Wing Commander, Abhinandan Varthaman, the Indian Air Force pilot, was released by Pakistan on Friday, following an announcement by the Pakistani Prime Minister, Imran Khan, as a “peace gesture”. The Wing Commander was on a mission inside Pakistani territory and was involved in an aerial dogfight in which he took down a Pakistani jet before being shot down himself. He was able to eject safely before being apprehended by the Pakistani Army.
Prior to his capture, the situation between India and Pakistan had escalated after the attack in Pulwama, Kashmir, which led to the death of 40 personnel belonging to the CRPF (Central Reserve Police Force). India had the upper hand on the international stage and squarely pointed the blame towards the Pakistani establishment for providing so-called “full freedom”, for the Jaish-e-Mohammed (JeM) to operate on its territory, which claimed responsibility for the attack. World leaders, including India’s neighbors, Gulf countries, EU, Canada, Australia and the US all issued statements of condemnation of the attack along with an outpouring of sympathy.
Internationally, the winds were blowing favourably in India’s direction and giving it further strength domestically, exploited by the unofficial spokespersons of Modi and his right-wing nationalist government—the irrationally patriotic Indian news anchors. The news studios were childishly converted to temporary make-believe “war rooms”, to match the occasion of the impending near-war-like situation between the two nuclear-armed nations. The nationalistic fervor was at an all-time high. It was India’s moment to use to its own advantage, being the “victim”.
India decided to respond to the attack at Pulwama by more force. The decision was made to send Air Force fighter jets inside Pakistani territory with a mission to supposedly target camps belonging to the JeM. The Indian Government termed it as a “non-military operation” and also claimed the death of 300 militants due to the operation.
It was smooth sailing up until this point. However, it all began to go south soon after, with news breaking about the arrest of an Indian Air Force pilot, after Pakistan claimed it had shot down his jet. It was only then that the national conversation within India changed from that of wanting revenge to a more conciliatory call to bring back the pilot. By being captured, Wing Commander Abhinandan may well have single handedly averted a war between the two nations fuelled by jingoism and irresponsible rhetoric.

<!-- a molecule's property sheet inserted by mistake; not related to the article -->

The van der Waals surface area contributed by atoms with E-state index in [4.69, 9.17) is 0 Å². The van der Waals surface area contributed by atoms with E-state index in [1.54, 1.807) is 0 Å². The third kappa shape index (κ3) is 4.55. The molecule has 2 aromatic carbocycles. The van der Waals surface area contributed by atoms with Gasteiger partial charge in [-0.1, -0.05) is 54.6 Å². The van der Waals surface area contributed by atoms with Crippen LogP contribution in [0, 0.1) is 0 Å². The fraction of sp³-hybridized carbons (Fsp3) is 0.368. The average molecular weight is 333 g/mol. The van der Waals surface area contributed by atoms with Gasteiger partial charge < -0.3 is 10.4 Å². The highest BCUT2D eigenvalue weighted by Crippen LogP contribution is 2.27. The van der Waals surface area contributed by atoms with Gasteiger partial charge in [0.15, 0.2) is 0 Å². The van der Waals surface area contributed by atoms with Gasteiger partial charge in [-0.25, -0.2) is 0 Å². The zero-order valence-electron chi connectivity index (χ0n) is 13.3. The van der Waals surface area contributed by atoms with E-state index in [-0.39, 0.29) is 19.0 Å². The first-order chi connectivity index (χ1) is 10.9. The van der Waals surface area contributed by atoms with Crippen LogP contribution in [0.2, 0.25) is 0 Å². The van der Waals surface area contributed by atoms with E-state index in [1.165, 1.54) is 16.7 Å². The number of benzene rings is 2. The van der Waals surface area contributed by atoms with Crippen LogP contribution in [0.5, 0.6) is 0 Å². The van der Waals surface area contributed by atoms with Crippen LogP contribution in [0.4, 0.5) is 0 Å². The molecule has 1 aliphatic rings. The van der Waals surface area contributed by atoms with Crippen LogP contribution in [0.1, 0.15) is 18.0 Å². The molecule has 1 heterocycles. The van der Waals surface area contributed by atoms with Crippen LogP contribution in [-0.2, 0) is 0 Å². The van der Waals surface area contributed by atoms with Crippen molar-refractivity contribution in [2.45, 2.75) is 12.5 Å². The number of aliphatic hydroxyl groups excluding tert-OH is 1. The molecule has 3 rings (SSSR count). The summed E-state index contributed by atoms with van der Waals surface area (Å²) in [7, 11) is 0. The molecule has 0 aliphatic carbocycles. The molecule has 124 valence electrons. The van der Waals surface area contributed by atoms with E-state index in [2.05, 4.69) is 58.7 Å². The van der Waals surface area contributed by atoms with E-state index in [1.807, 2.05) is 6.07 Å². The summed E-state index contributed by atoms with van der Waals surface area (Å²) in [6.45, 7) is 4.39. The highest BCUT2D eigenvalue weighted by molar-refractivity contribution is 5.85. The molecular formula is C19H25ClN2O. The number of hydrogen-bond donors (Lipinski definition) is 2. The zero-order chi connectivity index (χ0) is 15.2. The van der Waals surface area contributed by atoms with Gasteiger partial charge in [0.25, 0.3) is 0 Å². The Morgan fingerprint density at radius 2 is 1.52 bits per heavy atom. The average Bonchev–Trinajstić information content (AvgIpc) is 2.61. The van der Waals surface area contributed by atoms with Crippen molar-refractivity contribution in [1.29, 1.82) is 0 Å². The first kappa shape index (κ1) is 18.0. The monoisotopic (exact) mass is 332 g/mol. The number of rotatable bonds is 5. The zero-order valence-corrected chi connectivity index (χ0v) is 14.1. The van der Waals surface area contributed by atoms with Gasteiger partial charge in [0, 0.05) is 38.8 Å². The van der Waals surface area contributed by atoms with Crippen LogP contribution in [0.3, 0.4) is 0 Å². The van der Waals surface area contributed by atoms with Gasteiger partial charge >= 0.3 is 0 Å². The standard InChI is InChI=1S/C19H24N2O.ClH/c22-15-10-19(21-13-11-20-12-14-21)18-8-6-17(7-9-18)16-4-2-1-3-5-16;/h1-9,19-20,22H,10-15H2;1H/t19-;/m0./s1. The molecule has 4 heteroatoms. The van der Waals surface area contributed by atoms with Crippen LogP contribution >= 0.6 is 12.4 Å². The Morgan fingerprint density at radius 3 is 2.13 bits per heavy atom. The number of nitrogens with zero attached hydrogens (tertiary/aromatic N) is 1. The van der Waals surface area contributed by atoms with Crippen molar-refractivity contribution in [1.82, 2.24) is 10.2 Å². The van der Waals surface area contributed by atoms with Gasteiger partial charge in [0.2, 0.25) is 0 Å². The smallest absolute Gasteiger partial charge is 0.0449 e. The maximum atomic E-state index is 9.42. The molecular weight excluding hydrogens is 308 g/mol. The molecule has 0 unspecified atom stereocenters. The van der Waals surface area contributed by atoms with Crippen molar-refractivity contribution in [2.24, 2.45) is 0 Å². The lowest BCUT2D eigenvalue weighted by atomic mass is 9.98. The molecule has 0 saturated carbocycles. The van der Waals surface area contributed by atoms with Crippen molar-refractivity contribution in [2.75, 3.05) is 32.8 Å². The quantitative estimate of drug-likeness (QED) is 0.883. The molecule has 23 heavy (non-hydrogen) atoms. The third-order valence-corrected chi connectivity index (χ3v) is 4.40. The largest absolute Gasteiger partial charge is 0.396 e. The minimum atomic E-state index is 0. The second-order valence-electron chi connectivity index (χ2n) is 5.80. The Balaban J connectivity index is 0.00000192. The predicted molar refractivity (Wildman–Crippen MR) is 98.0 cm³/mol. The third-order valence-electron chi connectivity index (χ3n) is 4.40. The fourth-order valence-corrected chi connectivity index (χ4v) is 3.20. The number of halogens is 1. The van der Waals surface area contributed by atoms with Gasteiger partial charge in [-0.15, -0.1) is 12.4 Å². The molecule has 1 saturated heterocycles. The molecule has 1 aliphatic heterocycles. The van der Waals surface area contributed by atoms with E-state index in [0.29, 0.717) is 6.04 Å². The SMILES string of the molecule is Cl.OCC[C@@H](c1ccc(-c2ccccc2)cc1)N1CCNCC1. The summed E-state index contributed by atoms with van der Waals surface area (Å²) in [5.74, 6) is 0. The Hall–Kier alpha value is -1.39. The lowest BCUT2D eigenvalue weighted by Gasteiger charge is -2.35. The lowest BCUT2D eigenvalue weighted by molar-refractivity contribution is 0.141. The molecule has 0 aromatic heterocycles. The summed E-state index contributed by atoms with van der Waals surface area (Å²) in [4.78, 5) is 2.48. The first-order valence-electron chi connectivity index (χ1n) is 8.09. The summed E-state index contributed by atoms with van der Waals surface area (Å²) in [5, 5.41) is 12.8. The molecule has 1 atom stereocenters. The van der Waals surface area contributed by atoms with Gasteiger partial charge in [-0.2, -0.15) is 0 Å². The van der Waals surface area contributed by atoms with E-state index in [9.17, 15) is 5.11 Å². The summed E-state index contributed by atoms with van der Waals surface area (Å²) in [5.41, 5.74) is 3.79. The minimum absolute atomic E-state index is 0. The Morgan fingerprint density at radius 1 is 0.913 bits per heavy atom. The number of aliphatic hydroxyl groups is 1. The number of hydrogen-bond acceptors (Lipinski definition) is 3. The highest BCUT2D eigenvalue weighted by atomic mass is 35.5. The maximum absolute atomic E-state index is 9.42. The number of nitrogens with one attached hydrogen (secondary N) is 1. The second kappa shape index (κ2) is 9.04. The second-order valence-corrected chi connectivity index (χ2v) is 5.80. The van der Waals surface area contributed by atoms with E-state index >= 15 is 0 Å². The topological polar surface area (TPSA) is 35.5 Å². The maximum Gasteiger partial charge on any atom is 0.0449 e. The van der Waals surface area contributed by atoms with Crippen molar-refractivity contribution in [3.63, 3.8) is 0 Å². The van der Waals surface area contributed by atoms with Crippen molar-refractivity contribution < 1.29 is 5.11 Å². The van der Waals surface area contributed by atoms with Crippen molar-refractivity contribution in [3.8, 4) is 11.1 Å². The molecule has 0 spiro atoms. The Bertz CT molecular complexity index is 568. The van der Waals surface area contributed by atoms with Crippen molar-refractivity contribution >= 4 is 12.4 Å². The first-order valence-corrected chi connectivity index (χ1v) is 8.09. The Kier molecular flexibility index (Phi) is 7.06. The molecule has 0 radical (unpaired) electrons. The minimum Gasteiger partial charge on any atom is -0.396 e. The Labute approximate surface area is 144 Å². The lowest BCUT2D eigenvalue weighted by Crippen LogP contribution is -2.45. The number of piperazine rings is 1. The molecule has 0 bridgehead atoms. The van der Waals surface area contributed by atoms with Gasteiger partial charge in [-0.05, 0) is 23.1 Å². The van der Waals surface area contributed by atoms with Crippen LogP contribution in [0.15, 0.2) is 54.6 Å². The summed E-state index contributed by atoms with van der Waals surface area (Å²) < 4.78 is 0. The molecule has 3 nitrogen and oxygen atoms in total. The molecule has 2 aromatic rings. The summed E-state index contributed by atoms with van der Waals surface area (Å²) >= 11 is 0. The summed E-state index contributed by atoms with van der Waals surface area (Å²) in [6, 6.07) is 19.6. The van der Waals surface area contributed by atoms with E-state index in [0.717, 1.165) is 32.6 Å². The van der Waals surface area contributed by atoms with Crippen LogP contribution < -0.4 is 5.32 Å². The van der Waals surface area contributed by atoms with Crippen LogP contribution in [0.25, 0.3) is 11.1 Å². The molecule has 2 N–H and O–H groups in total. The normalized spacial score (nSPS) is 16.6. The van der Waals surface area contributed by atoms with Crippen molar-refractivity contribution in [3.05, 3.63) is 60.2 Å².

The Modi government’s decision to strike the camps within Pakistan after the Pulwama attack, while the answer to the calls for revenge domestically, was not in India’s best interests if it indeed intended to prevent terrorism. The notion that force is the only viable option to tackle terrorism falls flat if we consider the fact the Pulwama attack happened after the much touted “surgical strikes”, against militants across the Line of Control.
Also, previous Prime Ministers, Dr. Manmohan Singh from the Congress Party and Atal Bihari Vajpayee belonging to Modi’s own party, the BJP, chose to engage with Pakistan even after terrorist attacks that happened in 2001 and 2008, rather than use force and this had much better results in tackling terrorism than Modi’s strategy. Even today the slogan coined by the Late Atal Bihari Vajpayee “insaaniyat (humanity), kashmiriyat (inclusive Kashmiri culture) and juhmhooriyat (democracy)”, his decision to announce a unilateral ceasefire and even his willingness to engage with separatist leaders within Kashmir and even with Pakistan is much remembered within Kashmir. It was an honest attempt and its success, though not a complete one, is widely considered as one of the successful legacies of the former Prime Minister. The successful efforts of Vajpayee with regards to his Kashmir outreach was even recognised by Dr. Manmohan Singh who, when he assumed office in 2004, requested Vajpayee the outgoing Prime Minister and his political opponent, “if he would act as the Indian government’s special envoy to head an India-Pakistan-Kashmir peace process”. However, Vajpayee declined the offer.
Nevertheless, Dr. Manmohan Singh too continued in the same vein as Vajpayee and adopted a strategy of inclusion with the Kashmiris and diplomacy with the Pakistanis when his government came to power in 2004.
Author and former interlocutor for Jammu and Kashmir, Radha Kumar, in her book, ‘Paradise at War: A Political History of Kashmir’, describes the outreach of Dr. Singh towards all the parties involved in spite of the militancy. In the aftermath of the 26/11 attacks that happened in Mumbai, she writes, “Faced with the choice of a military or diplomatic response, an enraged Indian government made the difficult decision to seek rule of law diplomacy to bring the perpetrators to justice.”
Further, the Manmohan Singh government even took steps to rectify the human rights abuses that occurred much to the disapproval of the army. She writes,
“By 2006, the Singh administration was pressing the security forces to take stringent steps to curb human rights violations, a pressure that was resisted by troops on the ground and which took over a year to show effect. That it did do so by 2007, however, indicated that the Singh administration was determined to pursue peace in Kashmir.”